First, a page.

To BPO or not BPO ? – that is the question

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Back Pull Out

When selecting centrifugal pumps for air conditioning circuits, it’s good to be “fluid” in your decision making – after all, that’s what we’re dealing with.

We would all agree that the Back Pull Out (BPO) pump is a versatile and preferred selection when it comes to chilled, heating and condenser water circuits; they offer flexibility in allowing impeller changes within the same casing without having to disturb the pipework or change the electric motor if originally sized correctly.

This always made the BPO the preference when designing air conditioning systems.

However, this should not be a given. There are times when BPO pumps are not the best option.

This is particularly so on small flow rates.

Take, for example, a duty of 2 litres per second @ 200kpA.

If we plot this duty on a BPO type pump curve, be it DIN or ISO standard, it will be found to be a relatively flat curve. This will make it difficult to balance the system. A steep curve is always preferable.

So in this case a smaller pump running at 2 pole speed such as the SV or HMS series (pictured) are a better selection.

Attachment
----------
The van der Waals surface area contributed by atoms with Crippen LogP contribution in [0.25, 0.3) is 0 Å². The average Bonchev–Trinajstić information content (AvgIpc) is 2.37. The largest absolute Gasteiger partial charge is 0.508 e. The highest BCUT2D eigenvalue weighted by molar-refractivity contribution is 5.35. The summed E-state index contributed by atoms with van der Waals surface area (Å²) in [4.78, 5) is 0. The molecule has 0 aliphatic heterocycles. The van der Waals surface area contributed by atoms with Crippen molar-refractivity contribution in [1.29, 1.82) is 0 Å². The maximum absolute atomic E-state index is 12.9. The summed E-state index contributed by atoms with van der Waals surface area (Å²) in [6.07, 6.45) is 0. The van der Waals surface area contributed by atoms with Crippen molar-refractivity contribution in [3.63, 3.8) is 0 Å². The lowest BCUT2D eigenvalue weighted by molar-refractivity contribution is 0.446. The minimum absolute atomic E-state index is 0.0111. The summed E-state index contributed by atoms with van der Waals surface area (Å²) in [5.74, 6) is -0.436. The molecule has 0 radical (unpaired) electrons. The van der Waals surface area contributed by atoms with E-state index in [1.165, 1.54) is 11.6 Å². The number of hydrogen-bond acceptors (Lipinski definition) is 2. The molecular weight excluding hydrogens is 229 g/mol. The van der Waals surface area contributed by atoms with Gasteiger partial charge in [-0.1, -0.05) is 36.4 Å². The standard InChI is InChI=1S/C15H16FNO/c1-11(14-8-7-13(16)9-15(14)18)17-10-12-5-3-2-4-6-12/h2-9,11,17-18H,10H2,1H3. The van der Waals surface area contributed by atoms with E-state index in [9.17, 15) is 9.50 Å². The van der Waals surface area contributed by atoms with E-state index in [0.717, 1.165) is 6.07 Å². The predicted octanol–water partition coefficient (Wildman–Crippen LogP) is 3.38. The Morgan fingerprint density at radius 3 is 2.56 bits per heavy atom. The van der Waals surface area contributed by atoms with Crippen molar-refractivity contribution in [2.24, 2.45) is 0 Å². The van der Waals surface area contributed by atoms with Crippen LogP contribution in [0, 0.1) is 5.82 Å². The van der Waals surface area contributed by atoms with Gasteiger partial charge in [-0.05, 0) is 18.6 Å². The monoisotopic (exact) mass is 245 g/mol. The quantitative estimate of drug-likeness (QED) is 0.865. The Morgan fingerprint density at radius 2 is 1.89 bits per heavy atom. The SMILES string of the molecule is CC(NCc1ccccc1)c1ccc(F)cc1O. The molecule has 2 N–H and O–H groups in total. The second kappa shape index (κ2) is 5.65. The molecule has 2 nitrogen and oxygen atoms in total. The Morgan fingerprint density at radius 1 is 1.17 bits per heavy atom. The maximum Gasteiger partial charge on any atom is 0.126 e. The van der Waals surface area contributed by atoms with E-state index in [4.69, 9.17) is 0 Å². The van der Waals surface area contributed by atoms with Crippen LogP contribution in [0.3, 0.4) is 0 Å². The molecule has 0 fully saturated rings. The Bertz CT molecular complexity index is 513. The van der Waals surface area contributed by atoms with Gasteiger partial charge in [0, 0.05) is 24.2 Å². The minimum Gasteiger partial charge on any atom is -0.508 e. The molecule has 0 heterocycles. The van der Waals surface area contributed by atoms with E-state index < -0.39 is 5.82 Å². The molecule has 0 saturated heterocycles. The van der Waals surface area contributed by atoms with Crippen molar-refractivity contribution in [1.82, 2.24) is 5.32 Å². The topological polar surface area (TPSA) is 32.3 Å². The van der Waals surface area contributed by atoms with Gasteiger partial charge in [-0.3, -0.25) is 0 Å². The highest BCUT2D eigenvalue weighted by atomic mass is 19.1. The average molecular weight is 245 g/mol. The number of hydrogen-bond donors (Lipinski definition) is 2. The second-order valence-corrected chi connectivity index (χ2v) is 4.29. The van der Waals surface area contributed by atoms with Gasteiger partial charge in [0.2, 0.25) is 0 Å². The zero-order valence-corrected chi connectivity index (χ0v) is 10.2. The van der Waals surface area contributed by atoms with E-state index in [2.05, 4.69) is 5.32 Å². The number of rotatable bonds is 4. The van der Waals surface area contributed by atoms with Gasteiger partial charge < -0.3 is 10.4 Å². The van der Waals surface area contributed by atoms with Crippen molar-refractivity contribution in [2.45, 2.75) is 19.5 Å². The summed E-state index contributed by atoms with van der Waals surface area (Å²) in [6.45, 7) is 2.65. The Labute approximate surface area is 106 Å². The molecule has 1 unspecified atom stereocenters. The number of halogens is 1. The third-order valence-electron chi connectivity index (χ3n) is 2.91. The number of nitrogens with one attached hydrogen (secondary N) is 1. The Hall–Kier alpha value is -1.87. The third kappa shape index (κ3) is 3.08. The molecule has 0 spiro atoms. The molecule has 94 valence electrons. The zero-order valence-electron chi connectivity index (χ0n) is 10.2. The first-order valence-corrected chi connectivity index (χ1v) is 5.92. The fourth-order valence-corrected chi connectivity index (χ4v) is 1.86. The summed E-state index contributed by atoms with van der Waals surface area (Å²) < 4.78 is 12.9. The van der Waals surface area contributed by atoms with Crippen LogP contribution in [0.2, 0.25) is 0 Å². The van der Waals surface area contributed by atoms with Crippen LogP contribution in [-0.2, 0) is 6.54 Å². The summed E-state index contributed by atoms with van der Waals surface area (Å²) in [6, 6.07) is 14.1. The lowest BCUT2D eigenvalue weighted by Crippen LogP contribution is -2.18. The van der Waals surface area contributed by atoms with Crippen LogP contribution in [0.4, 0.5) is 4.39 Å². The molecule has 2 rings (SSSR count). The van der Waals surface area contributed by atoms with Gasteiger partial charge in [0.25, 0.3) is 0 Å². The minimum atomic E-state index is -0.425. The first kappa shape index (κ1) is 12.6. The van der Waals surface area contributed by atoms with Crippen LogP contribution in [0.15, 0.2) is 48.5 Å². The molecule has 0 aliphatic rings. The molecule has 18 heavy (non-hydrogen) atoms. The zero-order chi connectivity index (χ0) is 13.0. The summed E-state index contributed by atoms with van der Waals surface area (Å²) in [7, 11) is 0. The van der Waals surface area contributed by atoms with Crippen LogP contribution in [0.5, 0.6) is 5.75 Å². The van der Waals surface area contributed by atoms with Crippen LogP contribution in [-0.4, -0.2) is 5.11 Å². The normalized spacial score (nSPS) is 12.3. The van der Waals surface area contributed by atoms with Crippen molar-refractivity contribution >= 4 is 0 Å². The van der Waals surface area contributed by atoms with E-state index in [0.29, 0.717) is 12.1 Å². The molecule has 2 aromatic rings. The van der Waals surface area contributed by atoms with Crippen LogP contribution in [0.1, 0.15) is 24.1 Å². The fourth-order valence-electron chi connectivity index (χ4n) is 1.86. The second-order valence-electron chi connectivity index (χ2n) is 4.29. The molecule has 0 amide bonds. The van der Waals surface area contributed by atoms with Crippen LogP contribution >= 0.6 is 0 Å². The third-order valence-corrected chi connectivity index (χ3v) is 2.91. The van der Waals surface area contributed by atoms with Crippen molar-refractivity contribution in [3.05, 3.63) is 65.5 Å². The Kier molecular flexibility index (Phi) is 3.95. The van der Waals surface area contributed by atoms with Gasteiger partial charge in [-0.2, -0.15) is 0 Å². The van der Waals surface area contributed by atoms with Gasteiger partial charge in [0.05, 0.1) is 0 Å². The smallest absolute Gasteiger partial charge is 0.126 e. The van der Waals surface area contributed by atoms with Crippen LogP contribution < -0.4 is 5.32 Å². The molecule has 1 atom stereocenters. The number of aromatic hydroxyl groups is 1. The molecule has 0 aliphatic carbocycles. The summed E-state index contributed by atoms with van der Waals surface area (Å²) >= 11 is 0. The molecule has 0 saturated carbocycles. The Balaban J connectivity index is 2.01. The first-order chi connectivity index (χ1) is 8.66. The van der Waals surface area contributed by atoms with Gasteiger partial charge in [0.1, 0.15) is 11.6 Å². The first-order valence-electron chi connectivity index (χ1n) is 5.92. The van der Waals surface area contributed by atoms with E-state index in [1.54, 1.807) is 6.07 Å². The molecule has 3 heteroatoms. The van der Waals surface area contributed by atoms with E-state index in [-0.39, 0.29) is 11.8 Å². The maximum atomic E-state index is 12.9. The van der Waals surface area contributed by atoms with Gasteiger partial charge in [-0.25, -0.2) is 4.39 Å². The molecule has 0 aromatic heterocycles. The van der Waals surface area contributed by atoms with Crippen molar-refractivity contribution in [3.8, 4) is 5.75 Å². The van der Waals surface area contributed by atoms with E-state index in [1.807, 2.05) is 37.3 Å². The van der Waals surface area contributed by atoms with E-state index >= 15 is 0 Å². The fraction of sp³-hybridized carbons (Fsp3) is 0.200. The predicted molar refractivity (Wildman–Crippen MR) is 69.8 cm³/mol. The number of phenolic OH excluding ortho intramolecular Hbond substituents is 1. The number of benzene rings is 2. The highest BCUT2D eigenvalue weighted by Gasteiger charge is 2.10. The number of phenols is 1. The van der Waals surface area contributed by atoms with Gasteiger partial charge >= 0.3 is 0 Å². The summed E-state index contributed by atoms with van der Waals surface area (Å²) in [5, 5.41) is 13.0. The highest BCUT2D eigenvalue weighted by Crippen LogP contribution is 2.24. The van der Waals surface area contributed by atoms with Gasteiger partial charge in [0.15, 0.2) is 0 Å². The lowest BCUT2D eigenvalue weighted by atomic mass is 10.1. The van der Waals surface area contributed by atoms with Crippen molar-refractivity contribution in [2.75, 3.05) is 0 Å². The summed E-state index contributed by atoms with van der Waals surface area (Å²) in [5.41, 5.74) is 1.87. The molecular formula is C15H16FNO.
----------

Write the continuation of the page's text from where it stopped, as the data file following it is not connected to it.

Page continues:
They use less power, being smaller, yet have the same level of efficiency as a BPO (which at this low duty point will always have low efficiency as a function of centrifugal design).

The smaller pump will save space due to its smaller footprint. Installation costs will be less, making the process simpler and more economical.

The noise factor is often questioned with these smaller pumps, as being a higher-speed unit, it is often assumed they would be noisier than an average BPO.

Masterflow tested the SV4 on our testing rig in the presence of an acoustic engineer for the COM Project some five years ago.

The SV4 met the acoustic requirements on this sensitive project and as a result, a dozen were installed and have been pumping merrily ever since.


So, when deciding whether you need a BPO or a smaller pump, ask yourself these questions:

  1. What’s the flow rate? – a smaller pump is better suited to smaller flow rates.
  2. Is the plantroom on the tight side? – a smaller pump has a smaller footprint.
  3. Is noise something to think about? – a smaller pump at high speeds still meets acoustic requirements.


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